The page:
Lower Recurrence Risk Through Mammographic Screening Reduces Breast Cancer Treatment Costs

Breast. 2008 Dec;17(6):550-4. doi: 10.1016/j.breast.2008.08.008. Epub 2008 Oct 14.

Abstract

Mammographic screening is associated with a reduced risk of breast cancer recurrence. The objective of the study was to evaluate treatment costs due to breast cancer recurrence in relation to patients' use of mammographic screening, consecutively collected in a defined population. The study included 418 women exposed to screening and 109 women unexposed to screening diagnosed with stage I-III breast cancer. During the first eight years after primary diagnosis, 19% (N=80) of the exposed women and 33% (N=36) of the unexposed women developed recurrent disease, P=0.002. In the exposed group, 41% of the 8-year treatment costs were for the treatment of patients who developed recurrent disease, compared with 52% in the unexposed group, P=0.039. Among the relapsed patients, the mean post-recurrence costs were EUR14,950, accounting for 65% of their total 8-year costs. The mean post-recurrence costs were comparable for both exposure groups irrespective of the detection method.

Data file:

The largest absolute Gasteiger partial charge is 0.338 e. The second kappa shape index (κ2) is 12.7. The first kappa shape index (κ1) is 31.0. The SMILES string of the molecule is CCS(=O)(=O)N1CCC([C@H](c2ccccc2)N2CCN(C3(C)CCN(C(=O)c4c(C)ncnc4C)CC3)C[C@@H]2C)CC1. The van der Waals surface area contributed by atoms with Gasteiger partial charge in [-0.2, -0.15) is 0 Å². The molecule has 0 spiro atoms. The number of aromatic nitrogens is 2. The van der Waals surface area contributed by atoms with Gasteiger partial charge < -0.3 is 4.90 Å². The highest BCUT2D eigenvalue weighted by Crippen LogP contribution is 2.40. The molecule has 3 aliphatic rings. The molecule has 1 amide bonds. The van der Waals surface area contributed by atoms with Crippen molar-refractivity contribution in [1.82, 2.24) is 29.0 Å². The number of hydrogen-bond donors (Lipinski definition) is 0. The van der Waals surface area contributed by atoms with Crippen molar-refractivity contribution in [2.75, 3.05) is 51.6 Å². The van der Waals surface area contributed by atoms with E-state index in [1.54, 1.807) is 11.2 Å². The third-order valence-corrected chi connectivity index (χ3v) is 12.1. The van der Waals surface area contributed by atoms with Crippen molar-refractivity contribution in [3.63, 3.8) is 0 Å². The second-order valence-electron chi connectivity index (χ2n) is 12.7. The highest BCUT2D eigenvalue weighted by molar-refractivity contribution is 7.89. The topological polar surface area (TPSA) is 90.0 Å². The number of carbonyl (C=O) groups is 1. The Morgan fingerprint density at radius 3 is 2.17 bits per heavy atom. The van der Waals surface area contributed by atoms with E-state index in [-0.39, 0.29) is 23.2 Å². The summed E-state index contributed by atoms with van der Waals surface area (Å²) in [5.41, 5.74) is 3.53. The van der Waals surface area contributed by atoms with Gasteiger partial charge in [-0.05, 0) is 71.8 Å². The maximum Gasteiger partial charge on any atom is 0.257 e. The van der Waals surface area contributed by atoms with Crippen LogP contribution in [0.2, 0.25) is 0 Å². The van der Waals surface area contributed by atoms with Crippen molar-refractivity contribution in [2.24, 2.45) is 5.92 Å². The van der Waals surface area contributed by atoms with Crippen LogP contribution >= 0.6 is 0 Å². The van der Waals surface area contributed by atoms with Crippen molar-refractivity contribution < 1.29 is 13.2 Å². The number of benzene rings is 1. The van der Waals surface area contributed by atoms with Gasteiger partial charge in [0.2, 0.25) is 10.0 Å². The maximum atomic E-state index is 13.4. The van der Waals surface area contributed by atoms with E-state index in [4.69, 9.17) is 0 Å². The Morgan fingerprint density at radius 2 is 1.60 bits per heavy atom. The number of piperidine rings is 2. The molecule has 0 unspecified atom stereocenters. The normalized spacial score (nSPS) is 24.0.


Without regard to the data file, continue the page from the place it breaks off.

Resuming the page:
Publication types

  • Comparative Study
  • Research Support, Non-U.S. Gov't

MeSH terms

  • Adult
  • Age Distribution
  • Aged
  • Breast Neoplasms / diagnostic imaging*
  • Breast Neoplasms / economics*
  • Breast Neoplasms / epidemiology
  • Breast Neoplasms / therapy
  • Female
  • Finland / epidemiology
  • Health Care Costs / statistics & numerical data*
  • Humans
  • Longitudinal Studies
  • Mammography / statistics & numerical data*
  • Middle Aged
  • Neoplasm Recurrence, Local / diagnostic imaging*
  • Neoplasm Recurrence, Local / economics*
  • Neoplasm Recurrence, Local / epidemiology
  • Neoplasm Recurrence, Local / therapy
  • Outcome and Process Assessment, Health Care
  • Survival Analysis